Mackin, C.E.S., (2020). Which Corporate Social Responsibility (CSR) models most effectively enable firms to increase profits ethically?(thesis).

Nestle (2018). https://www.nestle.co.uk/ 

Nestle, V., Täube, F.A., Heidenreich, S. and Bogers, M., (2019). Establishing open innovation culture in cluster initiatives: The role of trust and information asymmetry. Technological Forecasting and Social Change, 146, pp.563-572.

Polachek, S.W., (2019). Equal pay legislation and the gender wage gap. IZA World of Labor.

Press, J., Bellis, P., Buganza, T., Magnanini, S., Shani, A.B.R., Trabucchi, D., Verganti, R. and Zasa, F.P., (2021). Developing the Individual: Philips and Nestlé. In IDeaLs (Innovation and Design as Leadership). Emerald Publishing Limited.

Pryadko, S., Zyuban, V. and Babayants, D., (2020). UTILITARIAN ANALYSIS OF BUSINESS COMMUNICATION IN THE PROCESS OF PROVIDING COMPANY SERVICES. Sciences of Europe, (60-4), pp.25-28.

Roberson, L. and Lee, J., (2021). The Road to Recovery after Nestle: Exploring the TVPA as a Promising Tool for Corporate Accountability. HRLR Online, 6, p.1.

Ruehle, R.C., (2019, July). Influencing employees for a “good cause”: Mapping the field of nudging in business ethics. In Academy of Management Proceedings (Vol. 2019, No. 1, p. 19511). Briarcliff Manor, NY 10510: Academy of Management.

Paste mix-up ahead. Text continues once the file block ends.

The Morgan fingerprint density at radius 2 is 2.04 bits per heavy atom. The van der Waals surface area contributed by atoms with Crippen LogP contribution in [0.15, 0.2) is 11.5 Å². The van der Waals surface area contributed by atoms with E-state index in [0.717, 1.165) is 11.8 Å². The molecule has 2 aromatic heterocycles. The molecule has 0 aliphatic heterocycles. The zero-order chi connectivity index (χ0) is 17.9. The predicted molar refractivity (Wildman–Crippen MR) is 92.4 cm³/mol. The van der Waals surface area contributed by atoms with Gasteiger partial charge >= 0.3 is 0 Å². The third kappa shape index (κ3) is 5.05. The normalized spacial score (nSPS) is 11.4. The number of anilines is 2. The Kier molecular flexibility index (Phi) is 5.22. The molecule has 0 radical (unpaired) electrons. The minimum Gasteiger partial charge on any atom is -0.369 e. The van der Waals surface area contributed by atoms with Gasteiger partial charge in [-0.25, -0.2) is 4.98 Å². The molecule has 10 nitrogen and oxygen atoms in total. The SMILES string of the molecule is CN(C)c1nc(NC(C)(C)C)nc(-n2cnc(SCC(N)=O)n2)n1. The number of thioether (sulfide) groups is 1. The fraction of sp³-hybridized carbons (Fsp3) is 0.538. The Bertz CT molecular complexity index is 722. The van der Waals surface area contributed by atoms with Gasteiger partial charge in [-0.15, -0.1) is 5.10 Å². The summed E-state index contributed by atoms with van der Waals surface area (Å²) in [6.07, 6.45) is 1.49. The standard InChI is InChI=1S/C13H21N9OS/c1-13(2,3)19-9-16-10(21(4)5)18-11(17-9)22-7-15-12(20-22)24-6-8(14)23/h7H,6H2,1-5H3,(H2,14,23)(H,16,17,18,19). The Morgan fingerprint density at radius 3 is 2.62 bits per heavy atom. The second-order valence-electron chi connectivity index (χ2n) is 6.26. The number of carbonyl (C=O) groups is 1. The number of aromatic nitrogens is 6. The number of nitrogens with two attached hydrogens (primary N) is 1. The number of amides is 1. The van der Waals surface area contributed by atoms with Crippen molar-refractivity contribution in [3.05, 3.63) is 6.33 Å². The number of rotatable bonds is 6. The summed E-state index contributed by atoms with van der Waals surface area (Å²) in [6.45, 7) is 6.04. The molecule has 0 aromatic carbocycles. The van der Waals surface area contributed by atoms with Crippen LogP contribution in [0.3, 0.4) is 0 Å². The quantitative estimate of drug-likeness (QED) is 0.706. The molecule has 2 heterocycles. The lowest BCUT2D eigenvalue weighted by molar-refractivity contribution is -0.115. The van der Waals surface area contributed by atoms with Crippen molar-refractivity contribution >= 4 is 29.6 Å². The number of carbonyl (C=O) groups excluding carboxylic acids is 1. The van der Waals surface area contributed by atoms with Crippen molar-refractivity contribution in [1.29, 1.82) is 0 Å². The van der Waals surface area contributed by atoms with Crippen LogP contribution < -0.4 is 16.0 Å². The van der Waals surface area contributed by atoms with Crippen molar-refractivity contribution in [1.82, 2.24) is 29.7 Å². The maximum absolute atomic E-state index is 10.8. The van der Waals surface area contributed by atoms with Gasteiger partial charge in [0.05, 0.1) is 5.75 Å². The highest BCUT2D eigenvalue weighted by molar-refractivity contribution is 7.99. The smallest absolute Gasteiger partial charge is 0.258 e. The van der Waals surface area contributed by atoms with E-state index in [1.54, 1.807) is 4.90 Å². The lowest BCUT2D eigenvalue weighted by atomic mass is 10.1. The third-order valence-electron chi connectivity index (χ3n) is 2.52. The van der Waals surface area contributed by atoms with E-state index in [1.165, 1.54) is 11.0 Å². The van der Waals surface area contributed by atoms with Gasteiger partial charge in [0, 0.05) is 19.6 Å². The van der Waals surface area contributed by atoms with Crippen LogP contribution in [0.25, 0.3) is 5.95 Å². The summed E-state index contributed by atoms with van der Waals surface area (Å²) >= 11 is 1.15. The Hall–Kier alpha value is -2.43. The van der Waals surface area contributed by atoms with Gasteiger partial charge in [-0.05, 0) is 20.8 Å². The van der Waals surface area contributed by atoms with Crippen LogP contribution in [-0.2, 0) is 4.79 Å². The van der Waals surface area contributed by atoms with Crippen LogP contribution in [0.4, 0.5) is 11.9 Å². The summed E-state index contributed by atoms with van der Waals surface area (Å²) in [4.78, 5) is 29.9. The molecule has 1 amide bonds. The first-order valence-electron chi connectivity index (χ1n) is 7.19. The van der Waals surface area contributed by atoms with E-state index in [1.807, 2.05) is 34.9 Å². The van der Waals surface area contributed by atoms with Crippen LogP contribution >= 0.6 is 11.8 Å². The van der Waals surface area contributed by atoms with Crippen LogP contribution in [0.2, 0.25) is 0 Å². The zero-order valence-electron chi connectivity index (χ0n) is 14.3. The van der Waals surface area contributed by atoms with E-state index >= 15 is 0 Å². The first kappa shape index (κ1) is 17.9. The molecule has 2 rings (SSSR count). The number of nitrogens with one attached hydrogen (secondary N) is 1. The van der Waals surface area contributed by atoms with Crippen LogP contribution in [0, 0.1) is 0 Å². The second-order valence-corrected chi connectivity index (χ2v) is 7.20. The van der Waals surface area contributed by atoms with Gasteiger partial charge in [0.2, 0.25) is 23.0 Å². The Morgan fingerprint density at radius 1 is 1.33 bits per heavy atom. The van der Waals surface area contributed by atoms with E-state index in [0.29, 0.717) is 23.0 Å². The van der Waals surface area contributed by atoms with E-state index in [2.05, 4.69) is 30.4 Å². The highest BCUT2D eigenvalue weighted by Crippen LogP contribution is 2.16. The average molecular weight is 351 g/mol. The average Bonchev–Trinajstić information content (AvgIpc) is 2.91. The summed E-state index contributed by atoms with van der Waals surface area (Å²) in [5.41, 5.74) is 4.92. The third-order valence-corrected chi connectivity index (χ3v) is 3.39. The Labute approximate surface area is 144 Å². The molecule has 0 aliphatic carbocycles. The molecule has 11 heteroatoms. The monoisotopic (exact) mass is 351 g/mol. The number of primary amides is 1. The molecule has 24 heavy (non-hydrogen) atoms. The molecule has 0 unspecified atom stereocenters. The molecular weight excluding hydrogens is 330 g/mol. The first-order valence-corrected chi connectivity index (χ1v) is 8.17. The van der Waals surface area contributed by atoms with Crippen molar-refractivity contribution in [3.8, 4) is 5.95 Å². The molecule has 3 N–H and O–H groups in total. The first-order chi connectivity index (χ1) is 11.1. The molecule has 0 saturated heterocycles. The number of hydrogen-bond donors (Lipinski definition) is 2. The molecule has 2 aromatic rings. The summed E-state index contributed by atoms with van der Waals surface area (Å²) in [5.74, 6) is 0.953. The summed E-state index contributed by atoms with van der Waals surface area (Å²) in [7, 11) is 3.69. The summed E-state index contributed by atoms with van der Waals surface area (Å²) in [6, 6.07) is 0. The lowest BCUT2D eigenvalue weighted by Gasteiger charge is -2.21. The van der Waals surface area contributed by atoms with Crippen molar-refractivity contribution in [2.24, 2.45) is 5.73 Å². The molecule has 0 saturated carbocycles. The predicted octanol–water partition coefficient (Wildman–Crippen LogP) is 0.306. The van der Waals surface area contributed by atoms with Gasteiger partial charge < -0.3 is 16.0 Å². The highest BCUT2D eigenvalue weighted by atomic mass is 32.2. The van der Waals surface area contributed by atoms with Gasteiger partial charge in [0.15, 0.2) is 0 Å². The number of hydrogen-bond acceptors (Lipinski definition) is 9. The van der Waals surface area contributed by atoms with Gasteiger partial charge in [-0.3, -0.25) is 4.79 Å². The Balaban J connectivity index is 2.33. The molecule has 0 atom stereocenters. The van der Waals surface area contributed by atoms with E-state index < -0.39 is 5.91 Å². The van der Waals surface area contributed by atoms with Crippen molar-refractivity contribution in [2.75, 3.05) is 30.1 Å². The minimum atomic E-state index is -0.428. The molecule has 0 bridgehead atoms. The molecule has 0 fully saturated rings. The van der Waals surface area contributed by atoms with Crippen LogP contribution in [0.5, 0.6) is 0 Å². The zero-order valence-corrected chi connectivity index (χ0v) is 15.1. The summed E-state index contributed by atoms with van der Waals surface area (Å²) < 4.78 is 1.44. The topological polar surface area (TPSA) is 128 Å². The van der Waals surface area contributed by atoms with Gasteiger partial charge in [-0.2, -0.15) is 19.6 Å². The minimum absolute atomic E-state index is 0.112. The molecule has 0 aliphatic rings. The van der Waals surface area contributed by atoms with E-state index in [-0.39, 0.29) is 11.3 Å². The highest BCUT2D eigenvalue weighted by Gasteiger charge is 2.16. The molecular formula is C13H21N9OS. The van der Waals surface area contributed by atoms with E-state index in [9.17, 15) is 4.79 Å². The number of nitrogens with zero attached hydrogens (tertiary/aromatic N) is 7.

Tormo-Carbó, G., Seguí-Mas, E. and Oltra, V., (2018). Business ethics as a sustainability challenge: Higher education implications. Sustainability, 10(8), p.2717.

Van Zyl, L., (2018). Virtue ethics: A contemporary introduction. Routledge.

Vearrier, L. and Henderson, C.M., (2021, June). Utilitarian principlism as a framework for crisis healthcare ethics. In Hec Forum (Vol. 33, No. 1, pp. 45-60). Springer Netherlands.

Zhang, Q., Oo, B.L. and Lim, B.T.H., (2019). Drivers, motivations, and barriers to the implementation of corporate social responsibility practices by construction enterprises: A review. Journal of cleaner production, 210, pp.563-584.

Zhongming, Z., Linong, L., Xiaona, Y., Wangqiang, Z. and Wei, L., (2018). Global leaders and companies pledge to reduce the gender pay gap by 2030.